This summer, eight fellowships of $4,000 each have been awarded to students who will work a minimum of 400 hours in community service. Three are assigned to work with the Science Coordinator for the Cambridge public schools on curriculum development and teacher training. In addition, three agencies have been chosen as recipients of a fellow: Shelter Inc., Tutoring Plus, and Summerbridge/Cambridge, which are all located in the surrounding community of MIT. The eighth Fellowship was awarded to a student who developed an independent proposal to work in the Edgerton Center on their Outreach Program.
Copies of OUTREACH: A Resource Guide for Volunteering in Cambridge and the Greater Boston Area, with a listing of over 100 local agencies, were sent out to interested undergraduates and other constituencies in the early fall. The PSC newsletter was published during both the fall and spring semesters, which listed upcoming projects and featured articles written by students about different public service efforts through the PSC. Volunteer opportunities have continued to be published weekly in Tech Talk and posted in the PSC display case.
The PSC is in the second year of a three-year grant from the Germeshausen Foundation which was specifically donated for IAP and summer fellowships. The Lord Foundation granted additional funding for the same purpose again this year. The PSC was also written into a grant awarded to the Cambridge Public School Science Department by the National Science Foundation, and it is in its second year (of three) for receiving support for the facilitation of the LINKS program. Approximately $10,000 has also been donated to the Priscilla King Gray Endowment over the past year, and the PSC is in the process of seeking additional funding through Foundations and individual donors to support the KEYs program and other PSC activities.
The process of reengineering and redesign of student services at MIT will have a major impact on the programs and services of RCA. We have been involved in several of the teams to date: Housing, Food Service, Co-curricular, and the Student Services Center. We foresee major involvement in the redesign of the student activities component of RCA and in the development of a plan to combine housing and RCA. We have offered our expertise in student affairs, our contacts in the field at other campuses, and our knowledge of other models to the re-design teams. Although we do not know what the final structure for student life at MIT will be, we envision a coordinated range of programs and activities that include RCA and several other departments. This will require working with staff to change their focus and help them develop the necessary skills and understanding necessary in a new environment.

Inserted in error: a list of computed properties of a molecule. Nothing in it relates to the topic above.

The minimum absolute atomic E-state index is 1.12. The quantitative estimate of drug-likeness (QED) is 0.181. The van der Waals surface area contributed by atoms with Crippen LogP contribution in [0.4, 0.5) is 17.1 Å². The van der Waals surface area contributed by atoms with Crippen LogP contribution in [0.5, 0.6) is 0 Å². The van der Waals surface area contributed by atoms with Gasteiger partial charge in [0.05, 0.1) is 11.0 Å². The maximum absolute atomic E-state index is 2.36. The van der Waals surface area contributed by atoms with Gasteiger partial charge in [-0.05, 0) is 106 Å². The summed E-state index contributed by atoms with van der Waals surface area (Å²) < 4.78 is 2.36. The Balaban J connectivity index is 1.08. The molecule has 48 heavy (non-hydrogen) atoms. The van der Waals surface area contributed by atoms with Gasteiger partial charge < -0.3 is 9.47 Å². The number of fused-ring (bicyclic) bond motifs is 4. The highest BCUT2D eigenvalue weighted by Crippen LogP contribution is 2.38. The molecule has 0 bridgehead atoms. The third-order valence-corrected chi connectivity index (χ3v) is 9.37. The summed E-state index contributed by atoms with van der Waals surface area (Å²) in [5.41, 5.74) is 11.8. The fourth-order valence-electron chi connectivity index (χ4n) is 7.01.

In addition to the formal reengineering teams, efforts are underway to develop policy across departments and to coordinate the delivery of services to students. Some examples of this include the pilot program for events that took place last spring and will be implemented this fall, the opening of tutor training to staff in housing, the development of an Outside Bank Account Policy, and the hiring processes for staff vacancies. In all of these cases, RCA has worked with representatives from various departments and with students to create programs that meet the needs of the groups affected.
Susan Allen, Assistant Dean for Student Activities, left in December and was replaced by Katherine O'Dair in June.
Mary Ni, Assistant Dean, leaves MIT in July.
Margaret A. Jablonski
Andrew M. Eisenmann
Philip M. Bernard
Eleanor P. Crawford
Katherine G. O'Dair
Neal H. Dorow
Emily B. Sandberg
The Air Force Reserve Officer Training Corps (AFROTC) program at MIT provides challenging and comprehensive leadership and academic training for students attending MIT, Harvard, Tufts, and Wellesley. We continue to recruit and commission men and women as 2nd lieutenants in the United States Air Force. Year-end enrollment in AFROTC as of June 1996 was as follows: